I don’t know what a good approach to the situation in Iraq is, but the recent Parliamentary stoushes on the Iraq war offer an opportunity for the ALP. Howard is clear on what he thinks constitutes a bad policy on the Iraq war (withdrawal of coalition troops), but he doesn’t know what is a good policy, ie how to win it.

The following electoral lines immediately emerge: “Howard’s way to win in Iraq: hope” or “Hope: Howard’s policy on Iraq”. Read the rest of this entry »


Obama on Howard’s criticism

February 12, 2007

I heard the following story on the ABC radio this morning:

“I think it’s flattering that one of George Bush’s allies on the other side of the world started attacking me the day after I announced [my candidacy],” Senator Obama said.

“I would also note that we have close to 140,000 troops in Iraq and my understanding is Mr Howard has deployed 1,400.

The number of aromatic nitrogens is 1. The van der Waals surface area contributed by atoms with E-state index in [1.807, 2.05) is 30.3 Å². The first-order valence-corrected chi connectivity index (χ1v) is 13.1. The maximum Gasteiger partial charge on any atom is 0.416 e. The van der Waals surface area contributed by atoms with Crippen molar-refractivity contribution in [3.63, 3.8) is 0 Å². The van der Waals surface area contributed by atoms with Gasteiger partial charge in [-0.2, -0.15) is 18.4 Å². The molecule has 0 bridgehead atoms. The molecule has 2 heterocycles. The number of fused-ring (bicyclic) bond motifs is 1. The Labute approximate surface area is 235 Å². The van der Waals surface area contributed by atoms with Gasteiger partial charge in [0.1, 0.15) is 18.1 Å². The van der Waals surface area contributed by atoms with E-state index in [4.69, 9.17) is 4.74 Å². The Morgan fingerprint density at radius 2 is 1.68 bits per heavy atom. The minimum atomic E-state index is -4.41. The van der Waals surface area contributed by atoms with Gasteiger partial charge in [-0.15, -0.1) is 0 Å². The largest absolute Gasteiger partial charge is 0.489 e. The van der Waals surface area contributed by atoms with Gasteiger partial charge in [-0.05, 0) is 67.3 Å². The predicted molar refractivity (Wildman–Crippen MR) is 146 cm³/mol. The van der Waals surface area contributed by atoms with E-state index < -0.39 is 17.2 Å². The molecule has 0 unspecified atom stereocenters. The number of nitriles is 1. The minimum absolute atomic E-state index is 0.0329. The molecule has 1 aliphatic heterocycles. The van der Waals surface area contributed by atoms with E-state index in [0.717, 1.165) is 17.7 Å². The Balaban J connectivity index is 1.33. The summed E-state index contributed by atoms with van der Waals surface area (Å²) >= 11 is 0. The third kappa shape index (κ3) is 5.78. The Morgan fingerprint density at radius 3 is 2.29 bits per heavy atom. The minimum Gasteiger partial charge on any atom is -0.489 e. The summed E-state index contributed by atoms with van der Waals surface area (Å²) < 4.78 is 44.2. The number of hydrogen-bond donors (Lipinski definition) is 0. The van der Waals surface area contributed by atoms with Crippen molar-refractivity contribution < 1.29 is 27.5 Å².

“So if he is…to fight the good fight in Iraq, I would suggest that he calls up another 20,000 Australians and sends them to Iraq, otherwise it’s just a bunch of empty rhetoric.”

Ah yes, we well know that John Howard often offers empty rhetoric. As Kevin Rudd mentioned (referred to in the same story), Howard has potentially undermined the Australian-US alliance (especially if Obama is elected US President). He should distinguish between the underlying Australian-US alliance and the current relationships between the individuals in the US and Australian governments.